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Wendy’s just murdered the Tampa Bay Rays on Twitter
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 So pulling Blake Snell in Game 6 of the World Series continues to be a bad move recognized by all. Including fast food joints.Image: Getty ImagesIt’s National Roast Day (whatever that is) and Wendy’s delivered the beef.Oooh, that’s one’s gonna leave a mark. If you’ll recall (you should) in the 2020 World Series, which only seems like it was 20 years ago, Rays manager Kevin Cash pulled ace Blake Snell in the sixth inning of a dominant Game 6 World Series start. The Rays promptly went on to lose the game and the Series to the Dodgers, giving Cash a prominent spot on the list of all-time worst managerial blunders (and costing Tampa a shot at a trifecta of trophies in 2020-’21).G/O Media may get a commissionSnell, a 28-year-old Cy Young Award winner, was amused by the burn:Snell is now on the loaded San Diego Padres because Tampa’s goal isn’t to get back to the World Series, but to try to run an experiment on how little they can pay their players and remain a viable franchise. Snell joins Fernando Tatis Jr. Manny Machado and Mike Clevinger on the most exciting team in baseball.Whoever that Wendy’s social media manager is should get a raise for coming up with that amazing tweet in just five minutes, earning 12K likes in an hour. It probably won’t happen, though, because like most American corporations, Wendy’s (worth about $5 billion) likes to pay its 12,000 employees as little as possible. Last month, Wendy’s employees joined other fast-food workers in a walkout to demand higher wages. .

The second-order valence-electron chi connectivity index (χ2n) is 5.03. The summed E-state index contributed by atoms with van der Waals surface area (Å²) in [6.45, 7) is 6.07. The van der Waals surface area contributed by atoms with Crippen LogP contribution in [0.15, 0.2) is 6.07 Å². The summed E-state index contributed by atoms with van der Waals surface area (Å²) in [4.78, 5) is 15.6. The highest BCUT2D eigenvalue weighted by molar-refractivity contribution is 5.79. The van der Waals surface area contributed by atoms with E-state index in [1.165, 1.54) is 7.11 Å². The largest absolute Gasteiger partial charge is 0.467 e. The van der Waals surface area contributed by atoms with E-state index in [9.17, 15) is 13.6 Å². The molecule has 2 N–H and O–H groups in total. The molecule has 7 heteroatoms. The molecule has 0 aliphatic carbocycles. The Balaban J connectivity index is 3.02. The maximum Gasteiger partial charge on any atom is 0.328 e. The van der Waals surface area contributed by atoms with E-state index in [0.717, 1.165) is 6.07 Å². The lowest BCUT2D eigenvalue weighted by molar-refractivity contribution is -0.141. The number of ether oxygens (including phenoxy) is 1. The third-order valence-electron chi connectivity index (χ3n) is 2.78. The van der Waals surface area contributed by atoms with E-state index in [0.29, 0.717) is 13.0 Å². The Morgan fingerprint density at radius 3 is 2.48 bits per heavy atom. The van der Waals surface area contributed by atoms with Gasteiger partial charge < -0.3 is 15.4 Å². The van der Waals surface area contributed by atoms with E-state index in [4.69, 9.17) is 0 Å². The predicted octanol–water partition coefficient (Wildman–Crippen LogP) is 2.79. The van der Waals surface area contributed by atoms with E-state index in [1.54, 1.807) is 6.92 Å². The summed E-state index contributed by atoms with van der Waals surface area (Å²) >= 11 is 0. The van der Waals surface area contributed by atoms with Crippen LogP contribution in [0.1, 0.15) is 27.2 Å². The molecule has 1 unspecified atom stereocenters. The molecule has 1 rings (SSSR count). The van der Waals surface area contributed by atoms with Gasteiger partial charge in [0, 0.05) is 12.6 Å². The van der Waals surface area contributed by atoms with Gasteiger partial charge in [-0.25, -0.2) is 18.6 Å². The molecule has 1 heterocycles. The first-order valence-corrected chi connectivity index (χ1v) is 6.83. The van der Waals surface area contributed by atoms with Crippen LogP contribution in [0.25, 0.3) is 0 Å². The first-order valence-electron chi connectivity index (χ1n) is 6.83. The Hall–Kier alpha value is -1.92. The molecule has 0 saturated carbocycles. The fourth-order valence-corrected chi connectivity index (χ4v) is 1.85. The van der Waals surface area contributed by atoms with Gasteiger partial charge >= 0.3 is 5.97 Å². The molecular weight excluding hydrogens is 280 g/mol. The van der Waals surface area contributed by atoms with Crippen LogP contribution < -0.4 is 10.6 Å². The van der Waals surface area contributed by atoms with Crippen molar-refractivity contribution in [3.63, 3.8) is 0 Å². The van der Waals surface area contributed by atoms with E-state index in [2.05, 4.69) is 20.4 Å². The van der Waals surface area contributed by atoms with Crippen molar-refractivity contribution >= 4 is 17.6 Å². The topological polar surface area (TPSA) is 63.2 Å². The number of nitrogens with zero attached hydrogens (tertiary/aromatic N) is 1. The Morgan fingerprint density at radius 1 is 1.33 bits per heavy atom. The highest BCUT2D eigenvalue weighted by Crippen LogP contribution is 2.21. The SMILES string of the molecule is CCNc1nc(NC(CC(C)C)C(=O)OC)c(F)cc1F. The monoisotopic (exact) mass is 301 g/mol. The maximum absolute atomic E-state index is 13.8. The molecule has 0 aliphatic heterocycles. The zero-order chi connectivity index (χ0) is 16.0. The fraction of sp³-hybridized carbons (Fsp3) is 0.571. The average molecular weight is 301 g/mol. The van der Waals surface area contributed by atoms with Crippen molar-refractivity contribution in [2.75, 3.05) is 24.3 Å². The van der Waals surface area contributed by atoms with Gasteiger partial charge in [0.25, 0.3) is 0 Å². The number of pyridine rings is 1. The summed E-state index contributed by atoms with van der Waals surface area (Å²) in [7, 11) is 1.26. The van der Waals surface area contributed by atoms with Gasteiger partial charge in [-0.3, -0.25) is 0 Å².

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MLB safety’s plan for 2021 has a major minor hole in it